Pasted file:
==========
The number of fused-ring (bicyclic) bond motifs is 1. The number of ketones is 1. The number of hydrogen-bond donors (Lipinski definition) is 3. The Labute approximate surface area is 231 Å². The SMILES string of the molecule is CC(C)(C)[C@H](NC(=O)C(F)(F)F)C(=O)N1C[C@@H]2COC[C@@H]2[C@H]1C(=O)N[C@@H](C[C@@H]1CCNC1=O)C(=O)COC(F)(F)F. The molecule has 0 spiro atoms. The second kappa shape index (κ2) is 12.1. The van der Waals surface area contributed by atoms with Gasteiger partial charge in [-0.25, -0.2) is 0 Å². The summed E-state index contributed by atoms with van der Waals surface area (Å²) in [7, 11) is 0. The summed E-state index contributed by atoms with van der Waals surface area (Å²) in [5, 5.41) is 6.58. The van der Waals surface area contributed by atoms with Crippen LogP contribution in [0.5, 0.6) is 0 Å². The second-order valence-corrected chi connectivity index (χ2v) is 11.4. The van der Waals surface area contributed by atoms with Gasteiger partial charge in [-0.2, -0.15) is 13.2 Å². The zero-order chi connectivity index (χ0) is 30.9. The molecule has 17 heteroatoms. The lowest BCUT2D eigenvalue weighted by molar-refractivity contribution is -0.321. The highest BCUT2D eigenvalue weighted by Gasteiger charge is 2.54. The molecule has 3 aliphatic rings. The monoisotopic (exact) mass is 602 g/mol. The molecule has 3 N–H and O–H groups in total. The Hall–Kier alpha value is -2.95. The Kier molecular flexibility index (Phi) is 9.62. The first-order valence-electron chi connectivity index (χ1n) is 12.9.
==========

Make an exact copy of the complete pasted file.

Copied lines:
The number of fused-ring (bicyclic) bond motifs is 1. The number of ketones is 1. The number of hydrogen-bond donors (Lipinski definition) is 3. The Labute approximate surface area is 231 Å². The SMILES string of the molecule is CC(C)(C)[C@H](NC(=O)C(F)(F)F)C(=O)N1C[C@@H]2COC[C@@H]2[C@H]1C(=O)N[C@@H](C[C@@H]1CCNC1=O)C(=O)COC(F)(F)F. The molecule has 0 spiro atoms. The second kappa shape index (κ2) is 12.1. The van der Waals surface area contributed by atoms with Gasteiger partial charge in [-0.25, -0.2) is 0 Å². The summed E-state index contributed by atoms with van der Waals surface area (Å²) in [7, 11) is 0. The summed E-state index contributed by atoms with van der Waals surface area (Å²) in [5, 5.41) is 6.58. The van der Waals surface area contributed by atoms with Crippen LogP contribution in [0.5, 0.6) is 0 Å². The second-order valence-corrected chi connectivity index (χ2v) is 11.4. The van der Waals surface area contributed by atoms with Gasteiger partial charge in [-0.2, -0.15) is 13.2 Å². The zero-order chi connectivity index (χ0) is 30.9. The molecule has 17 heteroatoms. The lowest BCUT2D eigenvalue weighted by molar-refractivity contribution is -0.321. The highest BCUT2D eigenvalue weighted by Gasteiger charge is 2.54. The molecule has 3 aliphatic rings. The monoisotopic (exact) mass is 602 g/mol. The molecule has 3 N–H and O–H groups in total. The Hall–Kier alpha value is -2.95. The Kier molecular flexibility index (Phi) is 9.62. The first-order valence-electron chi connectivity index (χ1n) is 12.9.